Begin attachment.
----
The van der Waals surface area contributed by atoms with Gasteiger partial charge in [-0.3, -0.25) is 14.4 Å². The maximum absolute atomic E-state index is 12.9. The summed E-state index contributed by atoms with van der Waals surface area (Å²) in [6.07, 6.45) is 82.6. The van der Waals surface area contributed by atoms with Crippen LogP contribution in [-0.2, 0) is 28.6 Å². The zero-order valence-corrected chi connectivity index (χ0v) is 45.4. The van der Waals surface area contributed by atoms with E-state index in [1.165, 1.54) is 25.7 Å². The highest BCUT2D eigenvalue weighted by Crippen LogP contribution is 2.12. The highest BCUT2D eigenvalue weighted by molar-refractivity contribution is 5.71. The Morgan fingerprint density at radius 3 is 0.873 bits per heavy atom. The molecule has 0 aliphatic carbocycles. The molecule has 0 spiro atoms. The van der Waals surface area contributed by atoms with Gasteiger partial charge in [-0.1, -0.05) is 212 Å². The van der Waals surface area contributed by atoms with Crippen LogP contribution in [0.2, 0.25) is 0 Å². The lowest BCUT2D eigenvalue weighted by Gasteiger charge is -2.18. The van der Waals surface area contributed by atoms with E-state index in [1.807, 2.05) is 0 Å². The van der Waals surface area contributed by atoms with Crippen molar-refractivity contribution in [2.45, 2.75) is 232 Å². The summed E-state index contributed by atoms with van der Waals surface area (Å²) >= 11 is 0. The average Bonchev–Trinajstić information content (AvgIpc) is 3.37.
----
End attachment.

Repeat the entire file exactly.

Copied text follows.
The van der Waals surface area contributed by atoms with Gasteiger partial charge in [-0.3, -0.25) is 14.4 Å². The maximum absolute atomic E-state index is 12.9. The summed E-state index contributed by atoms with van der Waals surface area (Å²) in [6.07, 6.45) is 82.6. The van der Waals surface area contributed by atoms with Crippen LogP contribution in [-0.2, 0) is 28.6 Å². The zero-order valence-corrected chi connectivity index (χ0v) is 45.4. The van der Waals surface area contributed by atoms with E-state index in [1.165, 1.54) is 25.7 Å². The highest BCUT2D eigenvalue weighted by Crippen LogP contribution is 2.12. The highest BCUT2D eigenvalue weighted by molar-refractivity contribution is 5.71. The Morgan fingerprint density at radius 3 is 0.873 bits per heavy atom. The molecule has 0 aliphatic carbocycles. The molecule has 0 spiro atoms. The van der Waals surface area contributed by atoms with Gasteiger partial charge in [-0.1, -0.05) is 212 Å². The van der Waals surface area contributed by atoms with Crippen LogP contribution in [0.2, 0.25) is 0 Å². The lowest BCUT2D eigenvalue weighted by Gasteiger charge is -2.18. The van der Waals surface area contributed by atoms with E-state index in [1.807, 2.05) is 0 Å². The van der Waals surface area contributed by atoms with Crippen molar-refractivity contribution in [2.45, 2.75) is 232 Å². The summed E-state index contributed by atoms with van der Waals surface area (Å²) >= 11 is 0. The average Bonchev–Trinajstić information content (AvgIpc) is 3.37.